His comments came after Matt Prior, England's latest Test keeper, endured a difficult series with the gloves during a 2-1 series defeat at home to India.
Taylor, who played 57 Tests for England, told the Cricinfo.com website: "You pick a wicket-keeper for his wicket-keeping ability.
"When you've got somebody like (Australia's) Adam Gilchrist who can bat and keep wickets then you are very lucky, but if the decision is marginal I'll always go for a wicketkeeper-batsman rather than a batsman-wicketkeeper.
"An inferior wicket-keeper is always found out," added former Derbyshire stumper Taylor, "and there can be a costly miss, like Prior's drop of (Sachin) Tendulkar in the first innings at The Oval last week."
"Prior was picked by England for his batting. He started off well against West Indies earlier in the summer but it is beginning to sort him out now."
Former Australia captain Ian Chappell, who played international cricket alongside Rodney Marsh, widely regarded as one of the game's great keepers, said Prior's performance did not reflect well on England coach Peter Moores.
Moores, the former Sussex keeper, has worked with Prior since he joined the south coast county as a junior player. "I'm told (Moores) has had Prior since the Under-13s and if that's the footwork from that coach from Under-13 to now, they've got a problem," said Chappell.
Contrasting India keeper Mahendra Singh Dhoni's performance with that of Prior, Chappell added: "Dhoni is pretty good standing up to (Anil) Kumble and does a decent job.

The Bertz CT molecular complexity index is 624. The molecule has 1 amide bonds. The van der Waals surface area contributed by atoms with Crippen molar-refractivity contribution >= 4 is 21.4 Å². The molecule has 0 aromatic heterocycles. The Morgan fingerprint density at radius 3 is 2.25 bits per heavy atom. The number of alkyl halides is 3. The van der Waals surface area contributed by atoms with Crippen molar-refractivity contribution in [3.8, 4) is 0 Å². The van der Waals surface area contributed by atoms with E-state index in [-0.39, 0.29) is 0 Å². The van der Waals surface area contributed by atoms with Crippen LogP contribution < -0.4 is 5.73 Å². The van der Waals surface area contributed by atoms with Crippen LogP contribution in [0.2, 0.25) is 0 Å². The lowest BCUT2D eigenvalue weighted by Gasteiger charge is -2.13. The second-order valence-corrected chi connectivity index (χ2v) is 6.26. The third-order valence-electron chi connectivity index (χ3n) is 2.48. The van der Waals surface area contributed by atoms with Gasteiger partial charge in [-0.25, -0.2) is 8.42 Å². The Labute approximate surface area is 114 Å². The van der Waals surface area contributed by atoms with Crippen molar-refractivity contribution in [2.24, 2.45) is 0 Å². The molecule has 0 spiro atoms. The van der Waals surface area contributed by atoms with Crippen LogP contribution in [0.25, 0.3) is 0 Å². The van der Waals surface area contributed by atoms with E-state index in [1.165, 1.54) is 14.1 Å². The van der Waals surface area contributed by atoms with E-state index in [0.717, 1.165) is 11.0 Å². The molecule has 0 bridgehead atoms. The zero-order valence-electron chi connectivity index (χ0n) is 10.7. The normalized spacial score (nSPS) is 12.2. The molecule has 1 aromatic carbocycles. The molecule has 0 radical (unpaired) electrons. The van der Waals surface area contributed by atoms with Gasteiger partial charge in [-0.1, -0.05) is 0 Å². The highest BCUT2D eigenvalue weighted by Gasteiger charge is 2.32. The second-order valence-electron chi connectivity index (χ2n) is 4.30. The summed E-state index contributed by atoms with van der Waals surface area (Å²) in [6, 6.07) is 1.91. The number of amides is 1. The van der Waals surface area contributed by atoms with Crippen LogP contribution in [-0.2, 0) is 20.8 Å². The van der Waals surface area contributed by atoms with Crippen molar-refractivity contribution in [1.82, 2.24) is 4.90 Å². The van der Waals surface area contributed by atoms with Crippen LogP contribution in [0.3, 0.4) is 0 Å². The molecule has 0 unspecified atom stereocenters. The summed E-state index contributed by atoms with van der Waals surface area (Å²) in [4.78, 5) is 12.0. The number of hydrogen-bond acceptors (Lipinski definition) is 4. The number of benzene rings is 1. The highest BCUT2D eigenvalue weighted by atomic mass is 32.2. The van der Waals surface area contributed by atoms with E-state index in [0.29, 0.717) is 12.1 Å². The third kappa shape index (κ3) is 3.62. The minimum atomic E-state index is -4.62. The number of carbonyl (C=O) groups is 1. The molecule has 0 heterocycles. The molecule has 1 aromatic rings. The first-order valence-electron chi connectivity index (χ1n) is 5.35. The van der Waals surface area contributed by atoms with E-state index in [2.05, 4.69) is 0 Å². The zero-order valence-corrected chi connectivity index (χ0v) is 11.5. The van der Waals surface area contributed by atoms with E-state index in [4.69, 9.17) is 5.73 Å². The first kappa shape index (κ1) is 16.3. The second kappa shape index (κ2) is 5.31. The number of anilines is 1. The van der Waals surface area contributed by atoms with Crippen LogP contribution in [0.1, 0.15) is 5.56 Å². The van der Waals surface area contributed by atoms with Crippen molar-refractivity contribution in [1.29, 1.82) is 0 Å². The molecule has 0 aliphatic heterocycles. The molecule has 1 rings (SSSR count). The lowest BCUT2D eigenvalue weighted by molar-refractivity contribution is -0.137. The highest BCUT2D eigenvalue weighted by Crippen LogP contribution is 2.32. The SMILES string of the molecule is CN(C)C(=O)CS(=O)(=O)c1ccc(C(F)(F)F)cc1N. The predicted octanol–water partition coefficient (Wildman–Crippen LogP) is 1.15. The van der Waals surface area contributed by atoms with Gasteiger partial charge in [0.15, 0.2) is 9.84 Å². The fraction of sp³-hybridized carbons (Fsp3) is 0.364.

"The difference is I see a future in what Dhoni is doing. I don't see any future as a Test-match wicketkeeper in what Prior is doing."
Taylor meanwhile said constant sledging by the wicket-keeper of opposition batsmen, something for which Prior was heavily criticised during the India series, was unacceptable.
"It's a load of rubbish," said the 66-year-old Taylor, "because while you are doing that you are not concentrating on your job. It is totally out of order in my book and not part of the game."
Taylor, regarded as one of England's neatest and most techically correct wicket-keepers, had a Test batting average of less than 17 - a figure which would be considered far too low by most current selectors around the world.
He maded his debut in New Zealand in 1971, largely as a 'thank you' for being a good team man during the preceding Ashes-winning tour of Australia.
But for the next six years Alan Knott, a superior batsman but also a top-class wicket-keeper, kept Taylor out of the Test side until he signed for Kerry Packer's 'rebel' World Series Cricket.